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  • This package contains presentations given during NT Resources week, at the Uncovering East Tennant workshop held in Darwin on September 3, 2019, and Mining the Territory, September 5, 2019. The presentation given by Andrew Heap at the Mining the Territory forum is a high level overview of the data collection and activities of GA and it's collaborative partners across Northern Australia in conjunction with the Exploring for the Future (EFTF) program. The workshop, held in collaboration with the Northern Territory Geological Survey, outlined new mineral exploration opportunities in the East Tennant area, which lies beneath the Barkly Tableland and extends approximately 250 km east of Tennant Creek. The East Tennant area has been the focus of geochemical, geological and geophysical data acquisition as part of Geoscience Australia's Exploring for the Future program. This free event showcased new science insights for the East Tennant area and how this under-explored region has opportunities for greenfield mineral discoveries.

  • This service provides Estimates of Geological and Geophysical Surfaces (EGGS). The data comes from cover thickness models based on magnetic, airborne electromagnetic and borehole measurements of the depth of stratigraphic and chronostratigraphic surfaces and boundaries.

  • This report provides a description of the activities completed during the Bynoe Harbour Marine Survey, from 3 May and 17 May 2016 on the RV Solander (Survey GA4452/SOL6432). This survey was a collaboration between Geoscience Australia (GA), the Australian Institute of Marine Science (AIMS) and Department of Land Resource Management (Northern Territory Government) and the second of four surveys in the Darwin Harbour Seabed Habitat Mapping Program. This 4 year program (2014-2018) aims to improve knowledge of the marine environments in the Darwin and Bynoe Harbour regions by collating and collecting baseline information and developing thematic habitat maps that will underpin future marine resource management decisions. The program was made possible through funds provided by the INPEX-led Ichthys LNG Project to Northern Territory Government Department of Land Resource Management, and co-investment from Geoscience Australia and Australian Institute of Marine Science. The specific objectives of the Bynoe Harbour Marine Survey GA4452/SOL6432 were to: 1. Obtain high resolution geophysical (bathymetry) data for the deeper areas of Bynoe Harbour (<5 m), including Port Patterson; and, 2. Characterise substrates (acoustic backscatter properties, sub-bottom profiles, grainsize, sediment chemistry) the deeper areas of Bynoe Harbour (<5 m), including Port Patterson. Data acquired during the survey included: 698 km2 multibeam sonar bathymetry, water column and backscatter; 102 Smith-McIntyre grabs, 104 underwater camera drops, 29 sub-bottom profile lines and 34 sound velocity profiles.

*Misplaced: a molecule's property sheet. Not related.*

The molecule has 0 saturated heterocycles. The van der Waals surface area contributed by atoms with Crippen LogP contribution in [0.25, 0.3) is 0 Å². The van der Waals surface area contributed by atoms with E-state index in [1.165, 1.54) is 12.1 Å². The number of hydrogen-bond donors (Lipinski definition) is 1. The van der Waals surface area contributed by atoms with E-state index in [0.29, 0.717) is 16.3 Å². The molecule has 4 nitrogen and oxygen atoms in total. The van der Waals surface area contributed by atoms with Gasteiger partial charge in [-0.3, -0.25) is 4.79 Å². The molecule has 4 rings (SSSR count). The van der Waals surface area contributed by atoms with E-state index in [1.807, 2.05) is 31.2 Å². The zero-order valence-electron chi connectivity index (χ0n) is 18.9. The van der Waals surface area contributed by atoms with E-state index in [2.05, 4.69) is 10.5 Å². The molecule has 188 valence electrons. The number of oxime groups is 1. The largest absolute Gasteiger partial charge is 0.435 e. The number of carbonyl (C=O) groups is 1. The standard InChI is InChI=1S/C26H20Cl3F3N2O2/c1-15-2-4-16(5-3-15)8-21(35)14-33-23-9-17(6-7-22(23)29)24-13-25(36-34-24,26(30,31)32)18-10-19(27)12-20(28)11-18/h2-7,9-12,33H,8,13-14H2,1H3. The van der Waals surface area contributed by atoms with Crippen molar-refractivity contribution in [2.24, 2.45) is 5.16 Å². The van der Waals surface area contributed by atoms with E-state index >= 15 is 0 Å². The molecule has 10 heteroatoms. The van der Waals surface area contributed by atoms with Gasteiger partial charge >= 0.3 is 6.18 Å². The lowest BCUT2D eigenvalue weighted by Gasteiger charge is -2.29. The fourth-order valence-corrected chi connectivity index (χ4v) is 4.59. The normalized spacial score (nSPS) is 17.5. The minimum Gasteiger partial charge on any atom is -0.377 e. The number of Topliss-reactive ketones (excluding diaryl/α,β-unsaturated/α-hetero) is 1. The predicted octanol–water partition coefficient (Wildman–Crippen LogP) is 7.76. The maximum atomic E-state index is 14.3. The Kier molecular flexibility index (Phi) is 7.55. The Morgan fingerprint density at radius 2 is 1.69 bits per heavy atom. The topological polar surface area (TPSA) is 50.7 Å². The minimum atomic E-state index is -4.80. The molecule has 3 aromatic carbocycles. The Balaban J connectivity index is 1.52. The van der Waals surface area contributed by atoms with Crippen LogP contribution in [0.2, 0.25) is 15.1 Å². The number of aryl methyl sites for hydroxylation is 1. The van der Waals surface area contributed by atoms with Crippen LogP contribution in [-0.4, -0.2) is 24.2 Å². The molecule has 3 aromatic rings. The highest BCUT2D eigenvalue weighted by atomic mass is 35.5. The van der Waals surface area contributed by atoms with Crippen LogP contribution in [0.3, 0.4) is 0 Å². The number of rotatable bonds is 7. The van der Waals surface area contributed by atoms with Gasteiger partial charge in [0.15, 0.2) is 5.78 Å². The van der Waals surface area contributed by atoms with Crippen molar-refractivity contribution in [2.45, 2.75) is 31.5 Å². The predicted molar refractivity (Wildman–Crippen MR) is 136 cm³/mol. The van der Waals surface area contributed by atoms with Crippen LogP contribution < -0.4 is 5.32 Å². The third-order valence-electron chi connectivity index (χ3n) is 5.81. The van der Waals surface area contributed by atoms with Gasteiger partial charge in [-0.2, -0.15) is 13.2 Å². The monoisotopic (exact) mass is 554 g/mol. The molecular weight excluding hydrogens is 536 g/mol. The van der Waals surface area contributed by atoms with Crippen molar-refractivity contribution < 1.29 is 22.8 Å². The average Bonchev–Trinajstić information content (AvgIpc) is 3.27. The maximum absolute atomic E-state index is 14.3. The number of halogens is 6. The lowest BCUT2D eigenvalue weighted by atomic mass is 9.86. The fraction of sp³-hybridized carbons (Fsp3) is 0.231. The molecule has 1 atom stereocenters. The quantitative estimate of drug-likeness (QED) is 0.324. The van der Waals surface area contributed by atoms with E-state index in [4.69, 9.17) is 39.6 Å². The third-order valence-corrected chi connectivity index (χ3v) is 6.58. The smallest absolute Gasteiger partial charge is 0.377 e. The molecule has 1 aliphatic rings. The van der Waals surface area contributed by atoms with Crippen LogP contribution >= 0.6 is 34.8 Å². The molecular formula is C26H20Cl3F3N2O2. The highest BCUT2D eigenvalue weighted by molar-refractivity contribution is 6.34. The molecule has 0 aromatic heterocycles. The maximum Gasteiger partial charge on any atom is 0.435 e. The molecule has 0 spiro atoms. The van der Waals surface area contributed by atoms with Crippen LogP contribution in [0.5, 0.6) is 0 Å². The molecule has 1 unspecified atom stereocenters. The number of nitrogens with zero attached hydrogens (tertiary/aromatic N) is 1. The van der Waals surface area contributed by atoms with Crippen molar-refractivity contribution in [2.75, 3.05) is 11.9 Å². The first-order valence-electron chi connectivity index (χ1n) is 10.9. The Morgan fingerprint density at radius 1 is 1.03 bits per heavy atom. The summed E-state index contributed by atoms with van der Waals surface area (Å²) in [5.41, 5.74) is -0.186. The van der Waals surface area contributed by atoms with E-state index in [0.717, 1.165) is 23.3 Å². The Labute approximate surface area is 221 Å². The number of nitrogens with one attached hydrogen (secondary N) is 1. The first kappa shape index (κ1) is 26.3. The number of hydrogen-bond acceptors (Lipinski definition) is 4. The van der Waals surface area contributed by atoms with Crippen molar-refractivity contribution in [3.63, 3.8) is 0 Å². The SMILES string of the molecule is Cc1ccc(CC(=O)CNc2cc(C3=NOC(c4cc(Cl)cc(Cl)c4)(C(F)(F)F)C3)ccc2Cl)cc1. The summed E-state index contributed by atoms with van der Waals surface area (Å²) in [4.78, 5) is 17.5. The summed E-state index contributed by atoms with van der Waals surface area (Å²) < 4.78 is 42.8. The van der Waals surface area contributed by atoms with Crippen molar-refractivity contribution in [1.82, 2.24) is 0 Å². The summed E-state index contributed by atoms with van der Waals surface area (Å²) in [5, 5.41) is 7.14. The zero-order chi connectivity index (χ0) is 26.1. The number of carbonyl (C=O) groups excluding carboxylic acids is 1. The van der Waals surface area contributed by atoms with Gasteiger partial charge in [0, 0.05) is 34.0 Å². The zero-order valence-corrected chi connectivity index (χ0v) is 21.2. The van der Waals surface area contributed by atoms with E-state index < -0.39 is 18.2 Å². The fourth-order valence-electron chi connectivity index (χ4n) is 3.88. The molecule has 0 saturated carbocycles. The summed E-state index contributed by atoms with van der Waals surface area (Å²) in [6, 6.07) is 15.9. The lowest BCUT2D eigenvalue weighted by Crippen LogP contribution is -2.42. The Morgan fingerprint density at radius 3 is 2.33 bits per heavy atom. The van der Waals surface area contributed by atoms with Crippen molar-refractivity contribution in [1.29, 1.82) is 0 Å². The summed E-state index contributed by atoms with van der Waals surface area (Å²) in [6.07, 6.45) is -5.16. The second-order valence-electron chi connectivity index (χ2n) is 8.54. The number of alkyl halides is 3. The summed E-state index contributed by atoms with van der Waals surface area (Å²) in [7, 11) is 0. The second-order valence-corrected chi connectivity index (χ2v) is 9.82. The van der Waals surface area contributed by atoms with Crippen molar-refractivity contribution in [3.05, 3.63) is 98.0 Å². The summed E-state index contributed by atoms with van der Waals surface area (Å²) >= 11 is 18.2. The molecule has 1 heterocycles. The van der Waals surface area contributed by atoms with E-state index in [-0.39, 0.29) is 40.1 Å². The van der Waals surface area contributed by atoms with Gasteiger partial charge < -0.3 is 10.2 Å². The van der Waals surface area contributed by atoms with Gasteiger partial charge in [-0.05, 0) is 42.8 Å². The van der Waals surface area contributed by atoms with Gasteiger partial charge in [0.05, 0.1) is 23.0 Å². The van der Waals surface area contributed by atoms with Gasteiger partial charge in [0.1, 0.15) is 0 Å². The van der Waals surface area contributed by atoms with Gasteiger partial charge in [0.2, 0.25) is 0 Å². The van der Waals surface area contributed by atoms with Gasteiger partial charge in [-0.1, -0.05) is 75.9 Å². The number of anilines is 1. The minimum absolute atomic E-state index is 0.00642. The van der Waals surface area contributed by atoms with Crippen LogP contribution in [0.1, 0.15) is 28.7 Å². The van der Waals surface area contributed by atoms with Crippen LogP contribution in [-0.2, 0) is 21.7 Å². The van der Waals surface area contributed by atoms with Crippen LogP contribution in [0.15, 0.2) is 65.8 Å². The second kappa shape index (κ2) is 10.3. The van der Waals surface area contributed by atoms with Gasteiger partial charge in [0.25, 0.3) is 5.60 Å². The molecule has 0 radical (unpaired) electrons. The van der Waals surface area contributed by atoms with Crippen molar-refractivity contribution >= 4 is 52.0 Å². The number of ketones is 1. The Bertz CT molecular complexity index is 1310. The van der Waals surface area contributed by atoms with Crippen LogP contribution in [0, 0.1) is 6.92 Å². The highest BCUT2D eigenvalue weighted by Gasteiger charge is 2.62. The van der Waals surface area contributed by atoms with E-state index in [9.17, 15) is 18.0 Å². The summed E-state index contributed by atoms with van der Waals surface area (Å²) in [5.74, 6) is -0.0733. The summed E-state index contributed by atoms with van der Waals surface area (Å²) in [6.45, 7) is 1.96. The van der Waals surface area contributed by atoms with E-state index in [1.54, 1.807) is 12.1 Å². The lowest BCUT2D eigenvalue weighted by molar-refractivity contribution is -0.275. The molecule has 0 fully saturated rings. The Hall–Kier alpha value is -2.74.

• <p>Geoscience Australia (GA) generated a series of gravity and magnetic grids and enhancements covering Northern Australia. Several derivative gravity datasets have been generated 1) for the North-West Shield Western Australia region (approximately between latitudes 7‒26⁰ S and longitudes 110‒130⁰ E), 2) for the Northern Territory (approximately between latitudes 7‒26⁰ S and longitudes 125.5‒141⁰ E) and for Queensland (approximately between latitudes 7‒30⁰ S and longitudes 135‒160⁰ E). The magnetic dataset has been generated only for the North-West Shield Western Australia region (approximately between latitudes 7‒26⁰ S and longitudes 110‒130⁰ E). The magnetic and gravity data were downloaded from the Geophysical Archive Data Delivery System (GADDS), website (http://www.geoscience.gov.au/cgi-bin/mapserv?map=/nas/web/ops/prod/apps/mapserver/gadds/wms_map/gadds.map&mode=browse). Satellite Free-air (FA) gravity v27.1 (released March 11, 2019) and Satellite Topography v19.1 (released January 14, 2019) data were sourced from Sandwell et al. (2014) and downloaded from the Scripps Institution of Oceanography (SIO), National Oceanic and Atmospheric Administration (NOAA), U.S. Navy and National Geospatial-Intelligence Agency (NGA) (SIO Satellite Geodesy, website, http://topex.ucsd.edu/WWW_html/mar_grav.html). The Satellite Bouguer gravity grid with onshore correction density of 2.67 gcm-3 and offshore correction density of 2.20 gcm-3 was derived from the Free-air gravity v27.1 and Topography data V19.1. This Bouguer gravity grid was used for filling areas of data gaps in the offshore region. <p>Data evaluation and processing of gravity and magnetic data available in the area of interest resulted in the production of stitched onshore-offshore Bouguer gravity grid derived from offshore satellite Bouguer gravity grid and GA’s onshore ground and airborne gravity survey data and a stitched Total Magnetic Intensity (TMI) grid derived from airborne and shipborne surveys (Tables 1 and 5). A Reduction to the Pole (RTP) grid was derived from the stitched TMI grid. The TMI, RTP, FA and terrain corrected Bouguer gravity anomalies are standard datasets for geological analysis. The free-air gravity anomaly provides the raw and basic gravity information. Images of free-air gravity are useful for first-pass interpretation and the data is used for gravity modelling. Magnetic anomalies provide information on numerous magnetic sources, including deep sources as arising from the structure and composition of magnetic basement and shallow sources such as intra-sedimentary magnetic units (e.g. volcanics, intrusions, and magnetic sedimentary layers). A standard TMI image will contain information from all these sources. Geosoft Oasis montaj software was used throughout the data processing and enhancement procedure and the montaj GridKnit module was used to generate the stitched gravity and magnetic grids. <p>Enhancement techniques have been applied to the final processed Bouguer gravity and RTP magnetic grids to highlight subtle features from various sources and to separate anomalies from different source depths. These enhancement techniques are described in the next section. <p>Enhancement processing techniques and results <p>A summary of image processing techniques used to achieve various outcomes is described in Table 1. <p>Data type Filter applied Enhancement/outcome <p>Gravity/Magnetic First vertical derivative (1VD) Near surface features (e.g. intrabasinal) <p>Gravity/Magnetic Upward continuation Noise reduction in data <p>Gravity/Magnetic Low pass filter, or large distance upward continuation Enhancement of deep features (e.g. basement) <p>Gravity/Magnetic High pass filter Enhancement of shallow features (e.g. surface anomalies) <p>Gravity/Magnetic Tilt filter and 1VD Enhancement of structure (e.g. in basement) <p>Gravity/Magnetic ZS-Edgezone and ZS-Edge filters Enhancement of edges <p>Gravity/Magnetic horizontal modulus / horizontal gradient Enhancement of boundaries <p>Magnetic RTP (reduction to the pole), Compound Anomaly, and Analytic Signal filter Accurate location of sources